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Emotional Intelligence (EI)…tips for success in modern parenting

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Emotional Intelligence (EI) It’s a bit of a modern buzz word; particularly as we move further into a world dominated by the ease of accessibility to ones and zeros. As a recent Chicago Tribune article explained, “In brief, the growing interest in emotional intelligence stems from a slow-but-steady recognition that the people who inhabit office spaces are, in fact, human beings.”

The interesting thing is that while the workplace may be the focus for many studies, home life is also impacted by EI, as it applies to the entire family culture. The inability to not only understand one’s personal feelings and corresponding reactions, but how these actions could affect others (particularly in the wake of a personal emotional response,) is essential in creating a happy, healthy home life.

“Emotional Intelligence is a way of recognizing, understanding, and choosing how we think, feel, and act. It shapes our interactions with others and our understanding of ourselves. It defines how and what we learn; it allows us to set priorities; it determines the majority of our daily actions. Research suggests it is responsible for as much as 80% of the “success” in our lives.” ~Freedman, Handle With Care: Emotional Intelligence Activity Book

With a better awareness of our own emotions, we’re further prepared to deal with two-year-old tantrums, rebellious teenagers and all of life’s greatest challenges. The hope is that the understanding of one’s own emotions will result in the understanding of others, which would allow for effective management and optimal use of individual skills.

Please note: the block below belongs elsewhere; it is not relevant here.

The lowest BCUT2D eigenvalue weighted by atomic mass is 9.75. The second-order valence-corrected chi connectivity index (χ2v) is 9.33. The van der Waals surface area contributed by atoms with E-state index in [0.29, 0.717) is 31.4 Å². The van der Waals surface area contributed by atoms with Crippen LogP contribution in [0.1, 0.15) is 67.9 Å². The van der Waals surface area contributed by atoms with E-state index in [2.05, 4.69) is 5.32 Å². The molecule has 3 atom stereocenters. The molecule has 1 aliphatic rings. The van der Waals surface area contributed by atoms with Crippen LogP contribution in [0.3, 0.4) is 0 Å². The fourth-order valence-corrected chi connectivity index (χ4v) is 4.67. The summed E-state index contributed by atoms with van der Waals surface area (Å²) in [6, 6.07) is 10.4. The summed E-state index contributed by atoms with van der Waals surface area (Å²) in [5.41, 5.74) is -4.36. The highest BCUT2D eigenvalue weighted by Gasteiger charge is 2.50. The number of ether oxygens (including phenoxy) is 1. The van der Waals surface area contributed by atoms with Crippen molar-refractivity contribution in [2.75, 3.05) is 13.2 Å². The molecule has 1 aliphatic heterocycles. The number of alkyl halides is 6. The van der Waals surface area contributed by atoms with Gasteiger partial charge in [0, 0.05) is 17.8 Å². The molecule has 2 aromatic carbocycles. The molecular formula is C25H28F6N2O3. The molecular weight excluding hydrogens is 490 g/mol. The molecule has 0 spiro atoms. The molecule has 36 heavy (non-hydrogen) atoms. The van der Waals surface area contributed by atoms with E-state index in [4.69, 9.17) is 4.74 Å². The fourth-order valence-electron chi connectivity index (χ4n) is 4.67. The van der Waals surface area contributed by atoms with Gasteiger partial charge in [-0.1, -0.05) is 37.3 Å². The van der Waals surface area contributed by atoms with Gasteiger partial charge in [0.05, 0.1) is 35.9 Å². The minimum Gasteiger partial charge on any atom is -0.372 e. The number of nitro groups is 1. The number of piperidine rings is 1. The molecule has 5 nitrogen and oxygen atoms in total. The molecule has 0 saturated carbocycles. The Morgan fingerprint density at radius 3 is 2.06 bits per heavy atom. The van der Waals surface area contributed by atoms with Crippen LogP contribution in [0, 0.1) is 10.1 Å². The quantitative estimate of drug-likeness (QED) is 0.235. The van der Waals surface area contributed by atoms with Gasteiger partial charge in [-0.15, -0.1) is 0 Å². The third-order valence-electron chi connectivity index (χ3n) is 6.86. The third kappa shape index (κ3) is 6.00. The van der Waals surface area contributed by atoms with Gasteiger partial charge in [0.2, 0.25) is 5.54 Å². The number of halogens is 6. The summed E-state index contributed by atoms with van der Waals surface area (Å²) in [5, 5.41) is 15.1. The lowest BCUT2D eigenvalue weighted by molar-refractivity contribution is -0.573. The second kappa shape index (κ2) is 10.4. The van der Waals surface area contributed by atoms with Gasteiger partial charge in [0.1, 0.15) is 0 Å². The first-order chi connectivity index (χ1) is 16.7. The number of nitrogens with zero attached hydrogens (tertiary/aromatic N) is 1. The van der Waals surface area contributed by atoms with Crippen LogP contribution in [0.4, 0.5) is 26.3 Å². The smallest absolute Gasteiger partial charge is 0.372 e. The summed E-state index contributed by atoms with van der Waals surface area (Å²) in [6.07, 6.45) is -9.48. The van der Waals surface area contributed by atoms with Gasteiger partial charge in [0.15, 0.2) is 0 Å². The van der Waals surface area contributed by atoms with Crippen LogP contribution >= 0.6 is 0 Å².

“In the last decade or so, science has discovered a tremendous amount about the role emotions play in our lives. Researchers have found that even more than IQ, your emotional awareness and abilities to handle feelings will determine your success and happiness in all walks of life, including family relationships.” ~John Gottman, Raising an Emotionally Intelligent Child

Emotional Intelligence

As I continue to research EI, one thing I’m sure of is that emotional awareness can be an excellent predictor of success – both personally and professionally. I recommend having fun with the subject and incorporating extra emphasis on discussing emotions (and how to best handle them) in all parenting efforts. Yes, this could be a pitch for the inevitable “feelings chart.”

EI Project for Kids

Take photos of your children feeling happy, sad, angry, confused, etc. (with their cooperation, of course!) and design your own chart. Ask them throughout the day to identify the emotions they’ve experienced that day and get them talking about their feelings.

 

sources: about.com, Chicago Tribune 
photos: kentbaby, gilaskins

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Comments
  • comment avatar Bruce Smith September 5, 2013

    I wholeheartedly concur on the importance of Emotional Intelligence. While I’ve heard it labeled as “soft skills,” my two decades as a teacher — most recently at Alpine Valley School (http://alpinevalleyschool.com) — confirm EI’s pivotal role in ensuring successful lives. When young people are given the space and time to learn who they are, and practice the skills of working with others, they thrive at whatever they choose to do. This process can take years, as well as an environment where kids are fully respected and given real responsibility. Yet despite the seeming novelty and risks of a child-driven education, the results are dazzling.

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  • comment avatar Jaime Clark September 9, 2013

    Thanks for the great feedback! It would be amazing if every child were treated as a unique, valuable individual and given the opportunity to make the most of their innate soft skills. I hope to be part of that movement and build a more satisfying,successful future for our children. I wish you the best of luck at Alpine Valley School :)

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